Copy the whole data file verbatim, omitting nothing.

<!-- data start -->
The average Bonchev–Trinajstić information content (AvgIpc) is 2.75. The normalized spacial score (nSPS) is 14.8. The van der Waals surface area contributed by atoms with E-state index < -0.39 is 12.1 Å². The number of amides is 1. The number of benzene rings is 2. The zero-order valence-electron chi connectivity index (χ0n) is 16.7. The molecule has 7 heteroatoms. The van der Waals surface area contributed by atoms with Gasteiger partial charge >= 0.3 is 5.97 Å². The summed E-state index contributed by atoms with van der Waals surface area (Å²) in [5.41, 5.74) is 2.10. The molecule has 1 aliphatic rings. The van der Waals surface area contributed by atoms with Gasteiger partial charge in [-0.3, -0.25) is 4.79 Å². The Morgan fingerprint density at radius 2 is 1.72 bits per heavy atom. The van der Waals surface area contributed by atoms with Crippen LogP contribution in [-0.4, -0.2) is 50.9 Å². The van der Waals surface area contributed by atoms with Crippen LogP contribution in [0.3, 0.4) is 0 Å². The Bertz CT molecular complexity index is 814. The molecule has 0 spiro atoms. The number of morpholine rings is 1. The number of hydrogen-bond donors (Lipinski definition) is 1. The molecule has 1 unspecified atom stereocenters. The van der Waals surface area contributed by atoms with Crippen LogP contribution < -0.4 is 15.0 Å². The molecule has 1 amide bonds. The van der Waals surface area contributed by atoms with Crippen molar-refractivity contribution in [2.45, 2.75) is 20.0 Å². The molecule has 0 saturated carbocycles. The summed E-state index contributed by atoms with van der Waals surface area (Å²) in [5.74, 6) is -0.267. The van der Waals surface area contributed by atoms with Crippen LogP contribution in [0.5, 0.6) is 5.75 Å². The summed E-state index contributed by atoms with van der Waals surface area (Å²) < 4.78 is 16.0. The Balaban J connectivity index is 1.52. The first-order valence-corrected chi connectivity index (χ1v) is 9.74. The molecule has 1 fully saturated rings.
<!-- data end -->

The average Bonchev–Trinajstić information content (AvgIpc) is 2.75. The normalized spacial score (nSPS) is 14.8. The van der Waals surface area contributed by atoms with E-state index < -0.39 is 12.1 Å². The number of amides is 1. The number of benzene rings is 2. The zero-order valence-electron chi connectivity index (χ0n) is 16.7. The molecule has 7 heteroatoms. The van der Waals surface area contributed by atoms with Gasteiger partial charge >= 0.3 is 5.97 Å². The summed E-state index contributed by atoms with van der Waals surface area (Å²) in [5.41, 5.74) is 2.10. The molecule has 1 aliphatic rings. The van der Waals surface area contributed by atoms with Gasteiger partial charge in [-0.3, -0.25) is 4.79 Å². The Morgan fingerprint density at radius 2 is 1.72 bits per heavy atom. The van der Waals surface area contributed by atoms with Crippen LogP contribution in [-0.4, -0.2) is 50.9 Å². The van der Waals surface area contributed by atoms with Crippen LogP contribution in [0.3, 0.4) is 0 Å². The Bertz CT molecular complexity index is 814. The molecule has 0 spiro atoms. The number of morpholine rings is 1. The number of hydrogen-bond donors (Lipinski definition) is 1. The molecule has 1 unspecified atom stereocenters. The van der Waals surface area contributed by atoms with Crippen LogP contribution < -0.4 is 15.0 Å². The molecule has 1 amide bonds. The van der Waals surface area contributed by atoms with Crippen molar-refractivity contribution in [2.45, 2.75) is 20.0 Å². The molecule has 0 saturated carbocycles. The summed E-state index contributed by atoms with van der Waals surface area (Å²) in [5.74, 6) is -0.267. The van der Waals surface area contributed by atoms with Crippen LogP contribution in [0.5, 0.6) is 5.75 Å². The summed E-state index contributed by atoms with van der Waals surface area (Å²) < 4.78 is 16.0. The Balaban J connectivity index is 1.52. The first-order valence-corrected chi connectivity index (χ1v) is 9.74. The molecule has 1 fully saturated rings.